Right liberals, though, have a special focus on economic activity. They see the individual more as an economic unit and stress the removal of restrictions on labour and capital.
Left liberals prefer to focus on social activity. They typically emphasise the "liberation" of the individual from unchosen forms of national identity, family life, sexuality, gender etc. They are more supportive of the idea of state planning over the economy and society than right liberals.
Usually, most of the political debate in the West is between right and left liberals. Even though they share a common philosophical starting point they still often see each other passionately as the enemy.
Paul Kingsnorth is a young British writer. He is a left-liberal, though more opposed to the role of the state than most on the left. He has written a column for the Melbourne Age (The Citizens of Nowhere 20/9/03) which is interesting in the way it goes beyond the usual distinction between left and right liberalism.
In part the column follows the usual pattern. Kingsnorth, as you would expect of a left liberal, hammers the enemy (right liberals) for their focus on the individual as an economic unit.
Kingsnorth chooses, for instance, to criticise Bill Emmott, editor of The Economist, by claiming that Emmott's version of progress is "posited on turning everyone on earth into a wap-wielding, choice-chasing consumer, drifting through a global pleasure garden in which each place is much like every other and everything is for sale".
It's usually difficult for a conservative to remain patient with these kind of left liberal attacks on right liberalism. It's not because conservatives can't see some truth in the claims. Conservatives don't want a society based on a shallow consumerism any more than left liberals.
The problem is that left liberals usually remain blind to the way that they themselves have prepared the way for a consumeristic, materialistic, globalised culture. After all, it is the left who have led the charge to break down alternative standards of culture based on national traditions, a stable family life, accepted standards of morality and so on.
Having "deconstructed" such traditions, it seems a bit naive for the left to then complain when the gap is filled by a shallow commercial culture.
Kingsnorth, though, is different. He is willing to admit that the left has contributed to the rise of a globalised, commercial culture. He says of the supporters of globlisation that:
it is not just The Economist reading right who swell their ranks ... While the neo-liberal [ie right liberal] citizens of nowhere celebrate the birth of a global market ... another group, the liberal [ie left liberal] citizens of nowhere help them along...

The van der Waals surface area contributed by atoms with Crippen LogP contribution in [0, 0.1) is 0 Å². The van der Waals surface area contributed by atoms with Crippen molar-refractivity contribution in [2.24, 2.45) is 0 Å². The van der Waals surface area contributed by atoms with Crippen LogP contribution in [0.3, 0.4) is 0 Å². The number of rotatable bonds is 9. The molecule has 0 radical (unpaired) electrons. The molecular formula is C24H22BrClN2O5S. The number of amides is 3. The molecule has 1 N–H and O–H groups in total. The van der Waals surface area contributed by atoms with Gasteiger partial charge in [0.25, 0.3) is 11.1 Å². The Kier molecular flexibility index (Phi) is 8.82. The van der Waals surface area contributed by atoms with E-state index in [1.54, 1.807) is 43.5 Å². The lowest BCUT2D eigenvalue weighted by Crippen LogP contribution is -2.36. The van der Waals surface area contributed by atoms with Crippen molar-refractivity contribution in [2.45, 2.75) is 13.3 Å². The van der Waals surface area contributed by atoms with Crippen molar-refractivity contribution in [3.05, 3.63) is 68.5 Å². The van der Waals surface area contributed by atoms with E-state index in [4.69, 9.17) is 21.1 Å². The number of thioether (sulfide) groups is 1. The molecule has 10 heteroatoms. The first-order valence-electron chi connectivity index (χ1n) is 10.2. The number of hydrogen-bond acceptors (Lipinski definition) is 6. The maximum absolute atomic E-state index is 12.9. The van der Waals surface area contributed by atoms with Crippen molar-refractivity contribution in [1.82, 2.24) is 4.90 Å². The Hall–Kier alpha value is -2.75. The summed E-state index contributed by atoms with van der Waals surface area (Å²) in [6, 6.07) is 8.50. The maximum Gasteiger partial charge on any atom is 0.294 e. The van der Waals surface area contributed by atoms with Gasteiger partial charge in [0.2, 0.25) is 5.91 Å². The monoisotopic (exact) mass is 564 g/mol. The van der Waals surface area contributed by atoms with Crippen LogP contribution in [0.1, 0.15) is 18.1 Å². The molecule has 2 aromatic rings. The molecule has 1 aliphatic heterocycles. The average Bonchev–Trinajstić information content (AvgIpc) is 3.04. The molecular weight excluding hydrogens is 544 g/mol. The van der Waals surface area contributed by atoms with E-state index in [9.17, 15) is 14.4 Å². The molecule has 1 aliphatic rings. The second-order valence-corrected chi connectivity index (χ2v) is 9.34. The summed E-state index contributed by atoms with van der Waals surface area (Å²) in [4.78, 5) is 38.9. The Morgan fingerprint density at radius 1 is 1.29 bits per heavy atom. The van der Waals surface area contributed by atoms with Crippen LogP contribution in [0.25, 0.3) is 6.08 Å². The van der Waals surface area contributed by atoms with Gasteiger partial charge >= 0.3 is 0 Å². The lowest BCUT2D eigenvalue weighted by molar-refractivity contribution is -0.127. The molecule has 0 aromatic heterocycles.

Nor does Kingsnorth see this as being only a recent phenomenon. He notes that:
For longer than a century, sections of the idealistic left have dreamt of a world made up ... of "global citizens" casting off the chains of geography and nationality
Kingsnorth gives the particular example of the left-wing novelist H.G. Wells who in 1933 encouraged "modern-minded people" to reject traditional governments and to "make over the world into a great world civilisation."
Kingsnorth is to be congratulated, therefore, on his clear-sighted recognition that left-liberals, in wanting to be "unrestrained" by national traditions, have helped pave the way for right-liberal economic globalisers.
Which leaves one final question. How does Kingsnorth choose to oppose the globalism of both left and right liberals? Remarkably, Kingsnorth takes a conservative approach. He views the attempt to break down traditional forms of connectedness in order to create an unrestrained, unimpeded individual as creating not true liberty, but an unhappy rootlessness and alienation.
This is implied, firstly, in his description of the new global class:
Rootless, technocratic, unburdened by the baggage of locality or the complications of history, they exist in every nation but feel attached to none.
It is more explicit in the following comments:
It has long been a touchstone of "progress" that place, and attachment to it, is an anachronism ... Barriers are broken down by the mass media, technology and trade laws. Rootless, we gain freedom, placeless, we belong everywhere. Yet placelessness and rootlessness create not contentment but despair...
The rising tide of this global progress, we are told, will lift all boats. The trouble is that some of our boats are anchored; anchored by place, tradition, identity, a sense of belonging...
...the citizens of nowhere ultimately inhabit an empty world ... Disconnected from reality, they can make decisions that destroy real places, to which people are connected, at the stroke of a pen.
The rest of us can join the citizens of nowhere in their empire of the placeless, or we can build new relationships with our own landscapes and our own communities. We can build on our pasts or dismiss them ...
As you might guess, Kingsnorth, coming as he does from the left, is not very reliable in his conservatism. I took the trouble to read a book he has recently published called One No, Many Yeses. It was disappointingly orthodox in its left-liberalism (or more exactly left-libertarianism).
Still, I think he's to be congratulated for the approach taken in the newspaper article. He has thought his way through to a more consistent opposition to globalisation than most left-wing writers.
(First published at Conservative Central 26/01/2004)